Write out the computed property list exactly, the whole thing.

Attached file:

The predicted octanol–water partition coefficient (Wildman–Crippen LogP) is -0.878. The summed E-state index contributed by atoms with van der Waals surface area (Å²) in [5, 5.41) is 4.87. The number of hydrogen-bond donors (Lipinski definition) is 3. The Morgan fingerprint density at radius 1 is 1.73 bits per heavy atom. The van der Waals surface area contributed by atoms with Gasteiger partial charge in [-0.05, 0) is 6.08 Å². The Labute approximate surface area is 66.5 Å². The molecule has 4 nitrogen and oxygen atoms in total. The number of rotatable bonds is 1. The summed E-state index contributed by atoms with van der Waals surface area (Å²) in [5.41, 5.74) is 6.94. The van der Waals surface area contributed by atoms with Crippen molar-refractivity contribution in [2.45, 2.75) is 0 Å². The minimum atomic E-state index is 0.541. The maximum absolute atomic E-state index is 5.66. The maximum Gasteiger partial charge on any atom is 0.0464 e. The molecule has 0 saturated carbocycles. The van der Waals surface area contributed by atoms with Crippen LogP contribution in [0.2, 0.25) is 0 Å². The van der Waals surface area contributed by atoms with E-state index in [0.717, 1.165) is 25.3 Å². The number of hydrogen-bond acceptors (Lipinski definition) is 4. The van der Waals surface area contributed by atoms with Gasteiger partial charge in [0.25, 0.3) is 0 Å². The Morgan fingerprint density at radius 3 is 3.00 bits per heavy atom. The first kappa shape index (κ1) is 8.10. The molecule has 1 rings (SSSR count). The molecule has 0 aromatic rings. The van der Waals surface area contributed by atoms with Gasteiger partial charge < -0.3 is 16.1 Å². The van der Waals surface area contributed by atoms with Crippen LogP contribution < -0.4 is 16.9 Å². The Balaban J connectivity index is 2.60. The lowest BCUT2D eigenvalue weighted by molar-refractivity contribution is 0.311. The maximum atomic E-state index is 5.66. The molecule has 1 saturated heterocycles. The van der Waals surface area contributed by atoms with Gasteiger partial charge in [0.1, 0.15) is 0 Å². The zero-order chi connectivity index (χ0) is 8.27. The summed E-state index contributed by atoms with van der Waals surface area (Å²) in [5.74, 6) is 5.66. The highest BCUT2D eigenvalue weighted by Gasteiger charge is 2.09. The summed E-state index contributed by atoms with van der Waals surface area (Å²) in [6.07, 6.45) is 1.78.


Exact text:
The predicted octanol–water partition coefficient (Wildman–Crippen LogP) is -0.878. The summed E-state index contributed by atoms with van der Waals surface area (Å²) in [5, 5.41) is 4.87. The number of hydrogen-bond donors (Lipinski definition) is 3. The Morgan fingerprint density at radius 1 is 1.73 bits per heavy atom. The van der Waals surface area contributed by atoms with Gasteiger partial charge in [-0.05, 0) is 6.08 Å². The Labute approximate surface area is 66.5 Å². The molecule has 4 nitrogen and oxygen atoms in total. The number of rotatable bonds is 1. The summed E-state index contributed by atoms with van der Waals surface area (Å²) in [5.41, 5.74) is 6.94. The van der Waals surface area contributed by atoms with Crippen molar-refractivity contribution in [2.45, 2.75) is 0 Å². The minimum atomic E-state index is 0.541. The maximum absolute atomic E-state index is 5.66. The maximum Gasteiger partial charge on any atom is 0.0464 e. The molecule has 0 saturated carbocycles. The van der Waals surface area contributed by atoms with Crippen LogP contribution in [0.2, 0.25) is 0 Å². The van der Waals surface area contributed by atoms with E-state index in [0.717, 1.165) is 25.3 Å². The number of hydrogen-bond acceptors (Lipinski definition) is 4. The van der Waals surface area contributed by atoms with Gasteiger partial charge in [0.25, 0.3) is 0 Å². The Morgan fingerprint density at radius 3 is 3.00 bits per heavy atom. The first kappa shape index (κ1) is 8.10. The molecule has 1 rings (SSSR count). The molecule has 0 aromatic rings. The van der Waals surface area contributed by atoms with Gasteiger partial charge < -0.3 is 16.1 Å². The van der Waals surface area contributed by atoms with Crippen LogP contribution < -0.4 is 16.9 Å². The Balaban J connectivity index is 2.60. The lowest BCUT2D eigenvalue weighted by molar-refractivity contribution is 0.311. The maximum atomic E-state index is 5.66. The molecule has 1 saturated heterocycles. The van der Waals surface area contributed by atoms with Gasteiger partial charge in [0.1, 0.15) is 0 Å². The zero-order chi connectivity index (χ0) is 8.27. The summed E-state index contributed by atoms with van der Waals surface area (Å²) in [5.74, 6) is 5.66. The highest BCUT2D eigenvalue weighted by Gasteiger charge is 2.09. The summed E-state index contributed by atoms with van der Waals surface area (Å²) in [6.07, 6.45) is 1.78.